Argentina’s Gerardo Vallejo, director and writer of “Martin Fierro, ave solitaria,” died Feb. 6 in Buenos Aires of lung cancer. He was 65.
Vallejo began his career in the 1960s with hard-hitting documentaries like “El camino hacia la muerte del viejo Reales,” about the hardships of sugarcane laborers in his native Tucuman.
He later helped form the Liberation Cinema Group with directors Fernando “Pino” Solanas (“El viaje”) and Octavio Getino (“El familiar”), working with them as assistant director on “La hora de los hornos,” a docu about neo-colonialism and violence in Latin America. They revolutionized Argentine filmmaking in the 1970s, bringing politics and social conscience to films.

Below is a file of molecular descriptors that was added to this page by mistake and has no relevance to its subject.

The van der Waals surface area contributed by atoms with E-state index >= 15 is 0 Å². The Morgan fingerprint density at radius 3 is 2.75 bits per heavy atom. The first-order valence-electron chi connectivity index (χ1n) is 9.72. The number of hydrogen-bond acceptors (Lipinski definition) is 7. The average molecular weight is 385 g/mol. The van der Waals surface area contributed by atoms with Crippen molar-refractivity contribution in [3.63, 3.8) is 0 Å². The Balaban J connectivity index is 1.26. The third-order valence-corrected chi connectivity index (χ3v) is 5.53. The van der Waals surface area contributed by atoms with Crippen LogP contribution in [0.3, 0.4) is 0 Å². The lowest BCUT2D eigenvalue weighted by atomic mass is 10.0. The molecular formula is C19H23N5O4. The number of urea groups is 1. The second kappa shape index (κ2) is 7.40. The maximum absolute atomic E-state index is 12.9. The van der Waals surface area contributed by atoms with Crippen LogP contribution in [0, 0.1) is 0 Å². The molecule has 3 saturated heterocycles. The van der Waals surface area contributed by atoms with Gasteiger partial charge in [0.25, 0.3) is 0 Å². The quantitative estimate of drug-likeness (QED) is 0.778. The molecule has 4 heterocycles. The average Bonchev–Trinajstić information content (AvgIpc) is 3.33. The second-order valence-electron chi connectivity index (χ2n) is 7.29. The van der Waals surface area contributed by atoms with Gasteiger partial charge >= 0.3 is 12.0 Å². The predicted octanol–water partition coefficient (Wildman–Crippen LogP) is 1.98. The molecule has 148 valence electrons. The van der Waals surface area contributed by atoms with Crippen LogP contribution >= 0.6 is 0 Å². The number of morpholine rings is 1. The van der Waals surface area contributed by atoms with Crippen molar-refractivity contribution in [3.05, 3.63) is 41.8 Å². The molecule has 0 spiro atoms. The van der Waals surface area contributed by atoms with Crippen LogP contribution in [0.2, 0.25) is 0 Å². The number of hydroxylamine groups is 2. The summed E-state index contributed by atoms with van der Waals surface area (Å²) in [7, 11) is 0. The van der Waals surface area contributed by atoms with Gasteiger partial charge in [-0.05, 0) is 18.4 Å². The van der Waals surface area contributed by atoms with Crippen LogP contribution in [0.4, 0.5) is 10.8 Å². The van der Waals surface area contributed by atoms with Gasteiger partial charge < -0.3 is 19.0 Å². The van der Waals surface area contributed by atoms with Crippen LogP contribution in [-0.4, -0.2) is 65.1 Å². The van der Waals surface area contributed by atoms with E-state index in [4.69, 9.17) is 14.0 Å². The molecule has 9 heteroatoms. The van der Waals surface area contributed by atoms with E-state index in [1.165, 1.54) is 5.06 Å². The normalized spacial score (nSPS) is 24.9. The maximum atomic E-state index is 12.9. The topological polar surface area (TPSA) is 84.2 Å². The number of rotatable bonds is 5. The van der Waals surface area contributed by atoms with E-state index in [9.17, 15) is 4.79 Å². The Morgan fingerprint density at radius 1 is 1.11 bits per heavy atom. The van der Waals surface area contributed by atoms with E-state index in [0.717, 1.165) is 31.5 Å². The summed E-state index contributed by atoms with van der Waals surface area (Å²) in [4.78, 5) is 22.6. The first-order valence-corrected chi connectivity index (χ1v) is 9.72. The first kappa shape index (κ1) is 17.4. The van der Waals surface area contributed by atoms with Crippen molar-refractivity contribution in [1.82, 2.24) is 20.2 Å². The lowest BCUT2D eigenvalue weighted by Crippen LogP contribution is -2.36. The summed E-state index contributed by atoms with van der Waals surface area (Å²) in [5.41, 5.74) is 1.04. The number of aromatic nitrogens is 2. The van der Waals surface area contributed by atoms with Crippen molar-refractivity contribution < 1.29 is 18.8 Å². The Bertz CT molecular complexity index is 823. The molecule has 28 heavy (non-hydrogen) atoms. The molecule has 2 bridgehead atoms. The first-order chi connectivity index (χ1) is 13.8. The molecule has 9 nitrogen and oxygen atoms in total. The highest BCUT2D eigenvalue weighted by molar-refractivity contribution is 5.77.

In 1975, the Argentine Anticommunist Alliance, a far-right death squad known as the Triple A, blew up his parents’ home. He left in exile to Panama and Spain, returning after the fall of Argentina’s 1976-82 military dictatorship to direct “El rigor del destino” and “Con el alma.”
It was during his exile that Vallejo began his “Martin Fierro” project, based an epic poem by Jose Hernandez about a gaucho drafted to fight for Argentina during its 1850s desert conquest against native Indians. It was released last year in Argentina.